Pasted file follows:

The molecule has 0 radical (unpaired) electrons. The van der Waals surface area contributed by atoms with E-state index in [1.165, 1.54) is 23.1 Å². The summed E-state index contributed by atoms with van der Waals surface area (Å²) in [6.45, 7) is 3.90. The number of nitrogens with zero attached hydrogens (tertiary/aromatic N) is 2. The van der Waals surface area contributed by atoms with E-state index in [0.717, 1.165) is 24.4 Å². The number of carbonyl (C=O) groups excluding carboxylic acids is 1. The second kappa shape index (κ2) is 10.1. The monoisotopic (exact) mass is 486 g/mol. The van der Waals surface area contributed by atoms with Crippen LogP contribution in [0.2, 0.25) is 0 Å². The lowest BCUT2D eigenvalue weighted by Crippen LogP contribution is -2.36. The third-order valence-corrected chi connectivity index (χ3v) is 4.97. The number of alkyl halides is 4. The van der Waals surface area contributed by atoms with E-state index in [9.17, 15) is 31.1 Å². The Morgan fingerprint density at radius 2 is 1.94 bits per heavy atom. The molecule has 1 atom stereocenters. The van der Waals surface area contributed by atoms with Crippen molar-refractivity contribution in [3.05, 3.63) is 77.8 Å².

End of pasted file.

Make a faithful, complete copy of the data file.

The molecule has 0 radical (unpaired) electrons. The van der Waals surface area contributed by atoms with E-state index in [1.165, 1.54) is 23.1 Å². The summed E-state index contributed by atoms with van der Waals surface area (Å²) in [6.45, 7) is 3.90. The number of nitrogens with zero attached hydrogens (tertiary/aromatic N) is 2. The van der Waals surface area contributed by atoms with E-state index in [0.717, 1.165) is 24.4 Å². The number of carbonyl (C=O) groups excluding carboxylic acids is 1. The second kappa shape index (κ2) is 10.1. The monoisotopic (exact) mass is 486 g/mol. The van der Waals surface area contributed by atoms with Crippen LogP contribution in [0.2, 0.25) is 0 Å². The lowest BCUT2D eigenvalue weighted by Crippen LogP contribution is -2.36. The third-order valence-corrected chi connectivity index (χ3v) is 4.97. The number of alkyl halides is 4. The van der Waals surface area contributed by atoms with E-state index in [9.17, 15) is 31.1 Å². The Morgan fingerprint density at radius 2 is 1.94 bits per heavy atom. The molecule has 1 atom stereocenters. The van der Waals surface area contributed by atoms with Crippen molar-refractivity contribution in [3.05, 3.63) is 77.8 Å².